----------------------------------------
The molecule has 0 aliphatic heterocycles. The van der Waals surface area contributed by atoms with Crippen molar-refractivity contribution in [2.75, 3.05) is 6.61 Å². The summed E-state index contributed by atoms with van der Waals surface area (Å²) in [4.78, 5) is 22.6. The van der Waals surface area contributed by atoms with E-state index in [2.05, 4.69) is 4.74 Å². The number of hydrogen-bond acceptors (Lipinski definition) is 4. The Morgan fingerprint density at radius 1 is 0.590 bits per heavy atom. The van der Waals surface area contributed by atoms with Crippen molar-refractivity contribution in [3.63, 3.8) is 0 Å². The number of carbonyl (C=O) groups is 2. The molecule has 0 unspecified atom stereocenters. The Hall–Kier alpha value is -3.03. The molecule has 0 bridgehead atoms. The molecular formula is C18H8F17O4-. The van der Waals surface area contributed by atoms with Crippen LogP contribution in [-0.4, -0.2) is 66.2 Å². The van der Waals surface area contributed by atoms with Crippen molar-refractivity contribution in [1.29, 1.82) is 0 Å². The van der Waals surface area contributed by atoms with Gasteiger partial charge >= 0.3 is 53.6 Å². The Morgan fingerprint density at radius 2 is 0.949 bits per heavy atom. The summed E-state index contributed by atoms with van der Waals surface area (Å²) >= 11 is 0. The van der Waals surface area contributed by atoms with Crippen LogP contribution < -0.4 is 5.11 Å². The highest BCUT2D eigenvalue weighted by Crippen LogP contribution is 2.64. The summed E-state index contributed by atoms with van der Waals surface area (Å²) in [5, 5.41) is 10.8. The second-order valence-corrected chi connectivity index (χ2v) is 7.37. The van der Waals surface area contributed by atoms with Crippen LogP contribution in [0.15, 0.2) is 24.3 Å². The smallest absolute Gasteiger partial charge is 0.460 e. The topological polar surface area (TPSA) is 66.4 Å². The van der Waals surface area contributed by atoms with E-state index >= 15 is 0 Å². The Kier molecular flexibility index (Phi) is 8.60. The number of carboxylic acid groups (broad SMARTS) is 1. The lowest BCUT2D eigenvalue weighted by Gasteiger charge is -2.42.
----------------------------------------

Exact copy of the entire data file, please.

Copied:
The molecule has 0 aliphatic heterocycles. The van der Waals surface area contributed by atoms with Crippen molar-refractivity contribution in [2.75, 3.05) is 6.61 Å². The summed E-state index contributed by atoms with van der Waals surface area (Å²) in [4.78, 5) is 22.6. The van der Waals surface area contributed by atoms with E-state index in [2.05, 4.69) is 4.74 Å². The number of hydrogen-bond acceptors (Lipinski definition) is 4. The Morgan fingerprint density at radius 1 is 0.590 bits per heavy atom. The van der Waals surface area contributed by atoms with Crippen molar-refractivity contribution in [3.63, 3.8) is 0 Å². The number of carbonyl (C=O) groups is 2. The molecule has 0 unspecified atom stereocenters. The Hall–Kier alpha value is -3.03. The molecule has 0 bridgehead atoms. The molecular formula is C18H8F17O4-. The van der Waals surface area contributed by atoms with Crippen LogP contribution in [-0.4, -0.2) is 66.2 Å². The van der Waals surface area contributed by atoms with Crippen molar-refractivity contribution in [1.29, 1.82) is 0 Å². The van der Waals surface area contributed by atoms with Gasteiger partial charge >= 0.3 is 53.6 Å². The Morgan fingerprint density at radius 2 is 0.949 bits per heavy atom. The summed E-state index contributed by atoms with van der Waals surface area (Å²) >= 11 is 0. The van der Waals surface area contributed by atoms with Crippen LogP contribution < -0.4 is 5.11 Å². The highest BCUT2D eigenvalue weighted by Crippen LogP contribution is 2.64. The summed E-state index contributed by atoms with van der Waals surface area (Å²) in [5, 5.41) is 10.8. The second-order valence-corrected chi connectivity index (χ2v) is 7.37. The van der Waals surface area contributed by atoms with Crippen LogP contribution in [0.15, 0.2) is 24.3 Å². The smallest absolute Gasteiger partial charge is 0.460 e. The topological polar surface area (TPSA) is 66.4 Å². The van der Waals surface area contributed by atoms with E-state index >= 15 is 0 Å². The Kier molecular flexibility index (Phi) is 8.60. The number of carboxylic acid groups (broad SMARTS) is 1. The lowest BCUT2D eigenvalue weighted by Gasteiger charge is -2.42.